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Southern Towns Mark War of Finland Bicentennial

Thursday marks the 200th anniversary of the beginning of the War of Finland, which led to control of the country shifting from Sweden to Russia. There will be events to mark the day in Loviisa, Ruotsinpyhtää and Pyhtää in south-eastern Finland.

The war began on February 21, 1808, when Russian troops crossed the border at Ahvenkoski into Finland, which was then a province of Sweden. That evening they captured the town of Loviisa, without a formal declaration of war.

That set off a year and a half of fighting, which ended on September 17, 1809. Finland then became an autonomous Grand Duchy under the Russian crown -- until independence in 1917.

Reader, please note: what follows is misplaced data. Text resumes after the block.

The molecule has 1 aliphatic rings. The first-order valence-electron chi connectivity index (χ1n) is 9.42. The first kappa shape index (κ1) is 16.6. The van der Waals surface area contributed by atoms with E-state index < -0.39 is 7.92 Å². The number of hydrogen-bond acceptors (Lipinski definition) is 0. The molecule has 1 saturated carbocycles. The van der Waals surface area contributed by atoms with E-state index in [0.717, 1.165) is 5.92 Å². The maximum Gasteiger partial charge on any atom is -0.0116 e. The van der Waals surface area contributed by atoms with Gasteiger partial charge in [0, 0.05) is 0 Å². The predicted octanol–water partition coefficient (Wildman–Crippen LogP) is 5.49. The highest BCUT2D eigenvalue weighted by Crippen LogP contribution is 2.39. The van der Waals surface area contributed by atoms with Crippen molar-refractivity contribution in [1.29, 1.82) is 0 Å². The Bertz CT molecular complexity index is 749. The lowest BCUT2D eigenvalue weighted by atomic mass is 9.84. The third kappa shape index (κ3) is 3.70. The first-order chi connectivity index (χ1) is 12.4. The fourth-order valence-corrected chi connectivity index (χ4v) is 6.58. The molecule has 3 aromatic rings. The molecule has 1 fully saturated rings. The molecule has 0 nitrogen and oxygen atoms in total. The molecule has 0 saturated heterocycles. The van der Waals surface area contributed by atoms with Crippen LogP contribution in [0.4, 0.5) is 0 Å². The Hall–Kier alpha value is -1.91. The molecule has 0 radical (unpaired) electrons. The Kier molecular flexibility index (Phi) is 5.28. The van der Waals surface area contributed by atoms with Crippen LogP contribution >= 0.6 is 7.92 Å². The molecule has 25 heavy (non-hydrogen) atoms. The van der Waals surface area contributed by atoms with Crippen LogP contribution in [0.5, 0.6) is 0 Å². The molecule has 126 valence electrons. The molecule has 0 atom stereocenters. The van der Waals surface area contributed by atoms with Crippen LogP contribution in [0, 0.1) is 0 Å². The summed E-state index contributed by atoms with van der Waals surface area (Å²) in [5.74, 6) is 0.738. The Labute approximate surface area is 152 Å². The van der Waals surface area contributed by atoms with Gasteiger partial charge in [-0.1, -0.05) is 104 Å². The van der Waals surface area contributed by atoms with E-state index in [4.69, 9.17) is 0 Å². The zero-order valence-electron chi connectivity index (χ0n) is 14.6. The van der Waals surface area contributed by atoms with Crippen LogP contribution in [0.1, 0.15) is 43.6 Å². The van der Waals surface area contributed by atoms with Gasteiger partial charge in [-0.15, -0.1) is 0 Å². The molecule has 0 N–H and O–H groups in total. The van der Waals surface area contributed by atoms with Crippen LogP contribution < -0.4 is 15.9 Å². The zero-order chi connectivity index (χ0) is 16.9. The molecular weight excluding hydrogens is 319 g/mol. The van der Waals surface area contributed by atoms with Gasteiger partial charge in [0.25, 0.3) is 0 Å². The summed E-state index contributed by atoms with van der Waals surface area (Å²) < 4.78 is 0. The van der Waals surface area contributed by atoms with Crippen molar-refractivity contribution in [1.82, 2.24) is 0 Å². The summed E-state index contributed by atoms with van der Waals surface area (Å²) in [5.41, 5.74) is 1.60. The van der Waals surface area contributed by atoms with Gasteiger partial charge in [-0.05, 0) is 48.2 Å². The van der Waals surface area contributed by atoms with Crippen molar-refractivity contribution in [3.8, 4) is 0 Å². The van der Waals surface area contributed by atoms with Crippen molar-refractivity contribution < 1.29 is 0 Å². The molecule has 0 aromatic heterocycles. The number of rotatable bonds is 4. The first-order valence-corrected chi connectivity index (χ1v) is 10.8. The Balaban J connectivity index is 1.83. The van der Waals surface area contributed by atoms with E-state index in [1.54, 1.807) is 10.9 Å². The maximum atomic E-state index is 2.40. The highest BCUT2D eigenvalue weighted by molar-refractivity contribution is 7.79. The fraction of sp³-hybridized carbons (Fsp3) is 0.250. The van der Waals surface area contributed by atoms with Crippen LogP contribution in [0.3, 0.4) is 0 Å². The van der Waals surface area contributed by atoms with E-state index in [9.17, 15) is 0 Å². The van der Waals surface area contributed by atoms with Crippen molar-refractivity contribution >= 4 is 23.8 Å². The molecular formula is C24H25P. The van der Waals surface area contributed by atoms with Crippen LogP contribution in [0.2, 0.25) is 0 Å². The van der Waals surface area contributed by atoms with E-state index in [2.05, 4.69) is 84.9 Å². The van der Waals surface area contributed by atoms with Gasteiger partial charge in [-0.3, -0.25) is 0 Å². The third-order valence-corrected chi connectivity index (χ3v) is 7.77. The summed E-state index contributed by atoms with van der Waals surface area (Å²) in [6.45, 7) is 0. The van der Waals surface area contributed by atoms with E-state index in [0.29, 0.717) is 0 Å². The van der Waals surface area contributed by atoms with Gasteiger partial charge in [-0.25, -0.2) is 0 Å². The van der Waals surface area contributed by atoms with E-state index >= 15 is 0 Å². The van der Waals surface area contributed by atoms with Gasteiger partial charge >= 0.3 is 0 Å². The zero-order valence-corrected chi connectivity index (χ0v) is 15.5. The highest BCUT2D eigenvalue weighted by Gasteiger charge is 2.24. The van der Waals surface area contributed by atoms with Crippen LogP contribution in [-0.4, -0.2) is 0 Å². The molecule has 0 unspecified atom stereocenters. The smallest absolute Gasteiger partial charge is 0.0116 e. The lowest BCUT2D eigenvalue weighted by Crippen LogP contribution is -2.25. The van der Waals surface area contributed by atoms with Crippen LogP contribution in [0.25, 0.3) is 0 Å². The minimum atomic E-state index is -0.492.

On Thursday, history buffs in Ahvenkoski and Loviisa will stage reenactments of the day's events.

Meanwhile in Espoo, historians begin a three-day conference on Thursday, aimed at placing the War of Finland in a broader European context of the Napoleonic Wars. Prime Minister Matti Vanhanen will deliver the opening address.

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